Coughing Up Blood (Hemoptysis): What's Causes It?

Coughing Up Blood (Hemoptysis): What's Causes It?

Coughing up blood, also known as Hemoptysis, is blood coming out of the lungs when you cough. So why does it happen? Let's see together.

Coughing up blood, called hemoptysis, is when you cough up blood from the lungs.

Hemoptysis can be caused by infections, cancer, and problems with the blood vessels in the lung. If you do not have bronchitis and you have a sudden onset of coughing and bleeding from your mouth, you should see a doctor immediately.

In some cases, doctors can't find a cause, but the hemoptysis usually goes away within 6 months.

Hemoptysis is divided into types based on how much blood you cough up in 24 hours. But in some cases it can be difficult to tell.

Massive Hemoptysis (Life Threatening)

Different experts have different guidelines on what this type encompasses. They range from 100 milliliters (mL) of blood to over 600 mL, or about a pint.

Non-Massive Hemoptysis (Non-life-threatening)

This is also known as moderate or submassive hemoptysis. You may cough up 20 to 200 mL (about a glass) of blood.

Mild Hemoptysis (Insufficient)

You cough less than 20 mL, less than a tablespoon.

Causes of Hemoptysis

Many things can cause you to cough up blood. The most common causes are;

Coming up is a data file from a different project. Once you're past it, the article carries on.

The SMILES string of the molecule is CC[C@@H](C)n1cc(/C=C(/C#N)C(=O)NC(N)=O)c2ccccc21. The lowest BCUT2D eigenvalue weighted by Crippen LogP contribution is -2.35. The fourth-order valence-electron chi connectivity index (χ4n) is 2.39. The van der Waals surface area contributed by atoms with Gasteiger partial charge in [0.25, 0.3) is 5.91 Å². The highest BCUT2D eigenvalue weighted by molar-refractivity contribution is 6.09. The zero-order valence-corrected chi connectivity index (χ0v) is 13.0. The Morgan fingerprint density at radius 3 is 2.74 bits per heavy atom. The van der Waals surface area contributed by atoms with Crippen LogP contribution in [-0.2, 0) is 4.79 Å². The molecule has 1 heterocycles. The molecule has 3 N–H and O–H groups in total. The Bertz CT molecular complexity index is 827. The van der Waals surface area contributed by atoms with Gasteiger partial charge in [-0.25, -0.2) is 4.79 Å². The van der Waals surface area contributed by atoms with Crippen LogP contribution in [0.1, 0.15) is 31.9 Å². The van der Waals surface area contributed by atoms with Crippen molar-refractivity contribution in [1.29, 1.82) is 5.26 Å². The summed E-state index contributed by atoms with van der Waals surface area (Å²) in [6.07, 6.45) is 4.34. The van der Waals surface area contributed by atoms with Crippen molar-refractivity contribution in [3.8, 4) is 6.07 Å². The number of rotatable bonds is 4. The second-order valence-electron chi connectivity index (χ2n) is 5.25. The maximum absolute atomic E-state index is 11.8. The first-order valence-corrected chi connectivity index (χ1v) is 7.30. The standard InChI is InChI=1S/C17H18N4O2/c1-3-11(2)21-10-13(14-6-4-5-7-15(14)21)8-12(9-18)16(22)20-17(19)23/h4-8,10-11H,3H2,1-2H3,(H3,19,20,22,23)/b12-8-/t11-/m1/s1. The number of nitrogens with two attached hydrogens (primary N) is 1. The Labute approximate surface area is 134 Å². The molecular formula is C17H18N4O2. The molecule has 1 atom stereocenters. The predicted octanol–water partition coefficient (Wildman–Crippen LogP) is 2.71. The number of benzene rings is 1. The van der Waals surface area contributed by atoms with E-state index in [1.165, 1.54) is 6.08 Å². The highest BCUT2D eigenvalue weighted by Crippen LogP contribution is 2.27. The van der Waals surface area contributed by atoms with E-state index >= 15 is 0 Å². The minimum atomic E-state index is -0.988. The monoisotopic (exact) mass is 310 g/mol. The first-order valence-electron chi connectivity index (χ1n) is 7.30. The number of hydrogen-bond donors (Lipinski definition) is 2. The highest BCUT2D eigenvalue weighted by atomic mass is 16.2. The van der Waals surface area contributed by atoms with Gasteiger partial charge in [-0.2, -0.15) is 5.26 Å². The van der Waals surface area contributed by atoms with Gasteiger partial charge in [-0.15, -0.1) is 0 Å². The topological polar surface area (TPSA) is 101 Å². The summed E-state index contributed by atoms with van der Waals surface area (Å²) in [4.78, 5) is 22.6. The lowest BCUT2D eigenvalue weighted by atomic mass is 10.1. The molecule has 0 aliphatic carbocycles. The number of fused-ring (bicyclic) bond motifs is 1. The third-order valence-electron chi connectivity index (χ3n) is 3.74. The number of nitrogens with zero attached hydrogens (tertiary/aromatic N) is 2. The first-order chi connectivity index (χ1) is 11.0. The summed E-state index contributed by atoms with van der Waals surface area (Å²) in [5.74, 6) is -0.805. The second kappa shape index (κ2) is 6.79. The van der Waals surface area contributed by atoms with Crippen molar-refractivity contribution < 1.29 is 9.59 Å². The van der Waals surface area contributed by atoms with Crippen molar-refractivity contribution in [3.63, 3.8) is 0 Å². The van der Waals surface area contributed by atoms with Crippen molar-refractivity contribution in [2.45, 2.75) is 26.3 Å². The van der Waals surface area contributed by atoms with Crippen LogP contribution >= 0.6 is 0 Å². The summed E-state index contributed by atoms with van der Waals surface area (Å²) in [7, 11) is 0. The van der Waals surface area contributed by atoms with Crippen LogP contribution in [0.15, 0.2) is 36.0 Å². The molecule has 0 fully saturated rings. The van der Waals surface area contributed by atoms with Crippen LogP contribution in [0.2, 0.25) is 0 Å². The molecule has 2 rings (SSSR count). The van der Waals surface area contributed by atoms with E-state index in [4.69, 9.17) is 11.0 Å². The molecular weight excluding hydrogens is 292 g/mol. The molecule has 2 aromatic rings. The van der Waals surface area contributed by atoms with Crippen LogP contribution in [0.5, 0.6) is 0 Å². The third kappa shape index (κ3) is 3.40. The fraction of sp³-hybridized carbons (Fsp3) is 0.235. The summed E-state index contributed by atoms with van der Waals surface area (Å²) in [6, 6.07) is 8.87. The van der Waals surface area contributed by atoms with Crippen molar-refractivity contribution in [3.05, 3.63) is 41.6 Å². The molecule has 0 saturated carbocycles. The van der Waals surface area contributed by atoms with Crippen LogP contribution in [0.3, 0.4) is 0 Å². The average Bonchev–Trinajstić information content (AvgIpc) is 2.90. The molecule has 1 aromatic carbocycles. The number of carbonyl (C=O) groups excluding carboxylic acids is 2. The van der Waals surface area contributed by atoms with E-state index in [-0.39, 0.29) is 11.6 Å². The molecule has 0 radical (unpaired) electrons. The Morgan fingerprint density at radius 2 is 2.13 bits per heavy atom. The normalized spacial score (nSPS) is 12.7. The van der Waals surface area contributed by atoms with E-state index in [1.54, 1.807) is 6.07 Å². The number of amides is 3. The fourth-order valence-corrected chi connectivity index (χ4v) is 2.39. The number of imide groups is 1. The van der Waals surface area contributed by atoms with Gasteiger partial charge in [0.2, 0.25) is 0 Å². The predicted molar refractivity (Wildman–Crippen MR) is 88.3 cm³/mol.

• Bronchitis
  • Lung cancer
  • Damaged air ducts due to cystic fibrosis
  • Pneumonia
  • Tuberculosis
  • COPD

Other causes of hemoptysis;

  • Heart failure
  • Drug use
  • Foreign bodies in the air ducts
  • Inflammatory or autoimmune conditions
  • Lung abscess
  • Noncancerous lung tumors
  • Parasitic infection
  • Pulmonary arteriovenous malformations
  • pulmonary embolism
  • Some injurious accidents
  • Use of blood thinners

Diagnosis and Treatment of Hemoptysis

Acute bronchitis typically gets better on its own without treatment. If you have bronchitis and you see a small amount of blood in the mucus for less than a week, it's okay to watch and wait. However, if you have these symptoms or complaints, you should definitely see your doctor;

  • Severe and worsening blood lasting more than a week
  • Chest pain
  • Weight loss
  • Sweating at night
  • High fever
  • Shortness of breath

Treatment for hemoptysis depends on how much blood you spit and what's causing it.

Source: WebMD

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